The Thursday Market Minute
- Emerging market weakness and ongoing U.S.-China trade tensions has global stocks on the back foot Thursday, with Asia shares sliding to a multi-week low.
- President Trump could slap a further 25% tariff on $200 billion worth of China-made goods as early as today, but insists no plans are in place and talks are ongoing.
- Emerging market equities are just a few ticks from bear market territory as investors flee risk markets around the world, threatening potential contagion in stocks elsewhere.
- U.S. equity futures point to another day of red of Wall Street, with the S&P 500 priced for a 6.1 point decline.
Global stocks extended declines Thursday as emerging market equities teetered on the edge of bear market territory, although U.S. equity futures trended higher even as investors braced for another potentially damaging escalation in the ongoing trade war between the U.S. and China.
Emerging market currencies in the Asia region resumed their slide in overnight trading, with the Philippine peso nursing heavy losses as stocks fell 2.4% -- the most in two months -- as the southeast Asian economy joined a growing list under performing assets around the world. The MSCI Emerging Markets index, which fell 1.77% Wednesday, is within just a few points of a 20% decline from its Jan. 29 peak, a move that would tip the global benchmark into bear market territory.
The threat of contagion from the emerging market sell-off, which has been accelerated by the strength of the U.S. dollar, clipped gains for Asian stocks once again Thursday, sending the MSCI Asia ex-Japan index 0.88% lower into the final hours of trading and pushing Japan's Nikkei 225 0.4% into the red for its fourth consecutive decline.
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Investors were also eyeing developments in the U.S.-China trade war now that a public consultation on the impact of fresh tariffs on $200 billion worth of China-made goods concludes later today, allowing President Donald Trump to apply them whenever he sees fit.
"We've done very well in negotiations with China but we're not prepared to make the deal that they'd like to make," Trump told reporters yesterday in Washington. "We'll continue to talk to China. I have great respect for President Xi. But right now we just can't make that deal."
The conciliatory tone didn't help stocks in China, however, as the emerging market chaos bled into trading in the world's second largest economy, pushing the Shanghai Composite index 0.5% lower and clipping another 1.35% from the Hang Seng index in Hong Kong as China's Commerce Ministry said the country would be forced to retaliate if the U.S. were to go ahead with the new tariff threat.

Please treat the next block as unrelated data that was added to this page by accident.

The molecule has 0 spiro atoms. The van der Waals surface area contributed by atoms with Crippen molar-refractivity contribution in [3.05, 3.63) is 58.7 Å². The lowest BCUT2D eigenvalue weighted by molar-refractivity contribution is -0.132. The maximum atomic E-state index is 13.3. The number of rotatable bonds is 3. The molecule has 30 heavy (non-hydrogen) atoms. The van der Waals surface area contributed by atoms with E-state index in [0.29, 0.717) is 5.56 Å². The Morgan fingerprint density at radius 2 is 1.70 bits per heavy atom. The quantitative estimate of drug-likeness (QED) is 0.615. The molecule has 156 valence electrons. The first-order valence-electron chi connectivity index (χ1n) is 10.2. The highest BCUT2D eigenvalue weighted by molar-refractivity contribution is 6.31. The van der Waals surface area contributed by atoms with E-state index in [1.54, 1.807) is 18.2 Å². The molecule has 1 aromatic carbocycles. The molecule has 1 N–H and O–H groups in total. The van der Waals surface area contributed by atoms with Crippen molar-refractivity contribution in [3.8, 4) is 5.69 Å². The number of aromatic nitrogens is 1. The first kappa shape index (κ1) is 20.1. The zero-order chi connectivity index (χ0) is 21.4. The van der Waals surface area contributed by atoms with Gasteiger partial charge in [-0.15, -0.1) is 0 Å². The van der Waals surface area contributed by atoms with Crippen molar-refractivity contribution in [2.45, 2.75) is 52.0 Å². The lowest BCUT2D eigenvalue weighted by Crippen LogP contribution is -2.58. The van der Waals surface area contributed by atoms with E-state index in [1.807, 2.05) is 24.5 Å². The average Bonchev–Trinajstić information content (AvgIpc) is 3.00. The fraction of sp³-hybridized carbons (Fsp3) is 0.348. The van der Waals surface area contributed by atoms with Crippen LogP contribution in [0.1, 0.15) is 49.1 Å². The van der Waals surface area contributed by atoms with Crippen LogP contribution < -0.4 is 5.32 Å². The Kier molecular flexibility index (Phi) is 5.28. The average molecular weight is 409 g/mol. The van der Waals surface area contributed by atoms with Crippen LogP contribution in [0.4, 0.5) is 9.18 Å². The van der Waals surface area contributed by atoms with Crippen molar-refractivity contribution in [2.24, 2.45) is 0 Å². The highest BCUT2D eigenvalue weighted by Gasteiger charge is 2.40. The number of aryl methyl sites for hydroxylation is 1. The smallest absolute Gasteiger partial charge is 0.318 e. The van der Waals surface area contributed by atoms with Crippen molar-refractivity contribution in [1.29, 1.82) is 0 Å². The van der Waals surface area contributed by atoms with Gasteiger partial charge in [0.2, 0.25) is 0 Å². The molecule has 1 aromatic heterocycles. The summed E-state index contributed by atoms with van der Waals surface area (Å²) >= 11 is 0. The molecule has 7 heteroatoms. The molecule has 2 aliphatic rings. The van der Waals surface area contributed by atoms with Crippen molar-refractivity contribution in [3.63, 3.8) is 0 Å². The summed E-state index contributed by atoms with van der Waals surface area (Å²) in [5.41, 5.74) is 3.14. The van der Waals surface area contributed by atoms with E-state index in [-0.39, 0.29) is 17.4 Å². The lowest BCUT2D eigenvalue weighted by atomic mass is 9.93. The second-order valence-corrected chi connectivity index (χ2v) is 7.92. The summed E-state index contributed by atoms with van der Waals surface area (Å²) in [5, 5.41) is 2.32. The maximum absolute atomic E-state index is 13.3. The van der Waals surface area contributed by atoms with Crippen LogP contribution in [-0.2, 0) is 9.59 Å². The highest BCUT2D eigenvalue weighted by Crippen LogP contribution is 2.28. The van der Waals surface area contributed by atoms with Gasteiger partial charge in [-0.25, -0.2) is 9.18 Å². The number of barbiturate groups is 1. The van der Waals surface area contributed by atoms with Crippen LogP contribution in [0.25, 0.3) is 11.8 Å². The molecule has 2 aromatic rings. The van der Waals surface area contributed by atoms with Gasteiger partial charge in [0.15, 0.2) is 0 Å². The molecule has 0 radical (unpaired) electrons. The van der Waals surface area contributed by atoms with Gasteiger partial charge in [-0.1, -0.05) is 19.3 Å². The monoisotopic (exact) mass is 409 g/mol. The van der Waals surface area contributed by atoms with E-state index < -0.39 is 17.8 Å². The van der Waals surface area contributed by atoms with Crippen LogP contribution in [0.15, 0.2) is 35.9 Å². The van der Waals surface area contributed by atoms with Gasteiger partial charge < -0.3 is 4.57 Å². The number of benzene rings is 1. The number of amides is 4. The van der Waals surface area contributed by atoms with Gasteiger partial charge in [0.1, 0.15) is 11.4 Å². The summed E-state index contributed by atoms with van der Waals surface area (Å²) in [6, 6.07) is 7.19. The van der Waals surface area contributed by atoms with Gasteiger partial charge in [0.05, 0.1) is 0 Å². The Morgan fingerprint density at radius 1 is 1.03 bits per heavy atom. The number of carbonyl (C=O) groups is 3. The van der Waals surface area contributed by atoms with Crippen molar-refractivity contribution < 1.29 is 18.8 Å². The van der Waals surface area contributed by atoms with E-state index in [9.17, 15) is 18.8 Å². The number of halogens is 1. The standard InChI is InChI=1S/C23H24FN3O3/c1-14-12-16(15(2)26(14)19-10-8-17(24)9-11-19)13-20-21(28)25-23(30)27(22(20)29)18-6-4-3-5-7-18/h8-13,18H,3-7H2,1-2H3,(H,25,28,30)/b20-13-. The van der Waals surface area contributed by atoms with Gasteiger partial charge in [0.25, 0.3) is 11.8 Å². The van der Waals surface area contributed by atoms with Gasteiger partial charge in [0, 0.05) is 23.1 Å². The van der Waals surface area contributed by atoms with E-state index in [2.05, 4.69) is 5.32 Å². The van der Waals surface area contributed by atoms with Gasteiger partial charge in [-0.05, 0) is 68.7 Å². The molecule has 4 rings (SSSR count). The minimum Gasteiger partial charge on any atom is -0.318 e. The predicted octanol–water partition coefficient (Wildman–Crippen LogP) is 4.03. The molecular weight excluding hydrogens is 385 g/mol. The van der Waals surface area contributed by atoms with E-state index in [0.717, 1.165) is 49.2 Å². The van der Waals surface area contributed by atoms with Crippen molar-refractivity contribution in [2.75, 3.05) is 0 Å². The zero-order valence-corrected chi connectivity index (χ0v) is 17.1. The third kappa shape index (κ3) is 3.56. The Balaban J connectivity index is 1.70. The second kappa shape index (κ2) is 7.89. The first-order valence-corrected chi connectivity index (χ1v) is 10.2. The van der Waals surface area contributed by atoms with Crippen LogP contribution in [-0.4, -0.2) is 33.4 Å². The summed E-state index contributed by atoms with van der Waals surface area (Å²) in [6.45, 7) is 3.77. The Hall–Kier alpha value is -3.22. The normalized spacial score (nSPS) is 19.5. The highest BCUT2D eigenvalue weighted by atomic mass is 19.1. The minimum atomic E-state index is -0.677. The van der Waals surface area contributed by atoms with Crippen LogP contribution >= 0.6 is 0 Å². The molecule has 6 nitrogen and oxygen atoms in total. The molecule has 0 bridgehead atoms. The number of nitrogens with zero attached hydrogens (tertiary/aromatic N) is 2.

U.S. equity futures look set to reverse some of this week's decline, which has trimmed around 0.27% from the S&P 500 (^GSPC) , with contracts tied to the broader benchmark indicating an opening bell gain of around 1.5 points. The Dow Jones Industrial Average (^DJI) , which has kept its head around 10 points above water this week, was marked 27 points higher from last night's close.
Tech and social media stocks are likely to be in focus once again Thursday after U.S. Attorney General Jeff Sessions announced he would meet with state attorneys general on Sept. 25 to discuss whether social media platforms were standing in the way of free speech, particularly for conservative lawmakers and commentators.
The move followed a day of heavy losses for Facebook Inc. (FB) - Get Report and Twitter Inc. (TWTR) - Get Report after senior executives, including Twitter CEO Jack Dorsey, faced tough questions from lawmakers on the Senate Intelligence Committee over their role in preventing malign influences on the U.S. election process.
Watch what TheStreet thinks of the spectacle below.
European markets were in-and-out of positive territory for much of the session, with the Stoxx Europe 600 last seen 0.01% lower by mid-after noon in Frankfurt. Britain's FTSE 100 edged 0.2% lower by mid-day in London as the pound rose to 1.2936 against the dollar after a report from Bloomberg news said British and Germany officials could reach a compromise on certain terms in Brexit negotiations.
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Away from equities, the U.S. dollar index eased from a two-week high in overnight trading to change hands at 95.05, although the greenback is expected to add further gains as the Federal Reserve signals future rate hikes amid a surging domestic economy, which is on pace for a 4.7% advance this quarter, according to the Atlanta Fed's GDPNow estimate, following data Tuesday showing U.S. manufacturing activity hit the fastest pace in 14 months.
Global oil prices were modestly firmer in overnight trading, although investors cited the impact of waning emerging market demand, as well as less-than-anticipated impact of tropical storm Gordon on drilling installations in the U.S. Gulf, as putting a cap on gains, although lingering concerns over U.S. sanctions on the sale of Iranian crude have set a high floor for prices.
Brent crude contracts for November delivery, the global pricing benchmark, were 18 cents higher from their Wednesday close in New York and changing hands at $77.43 per barrel while WTI contracts for the same month were marked 3 cents higher at $68.45 per barrel.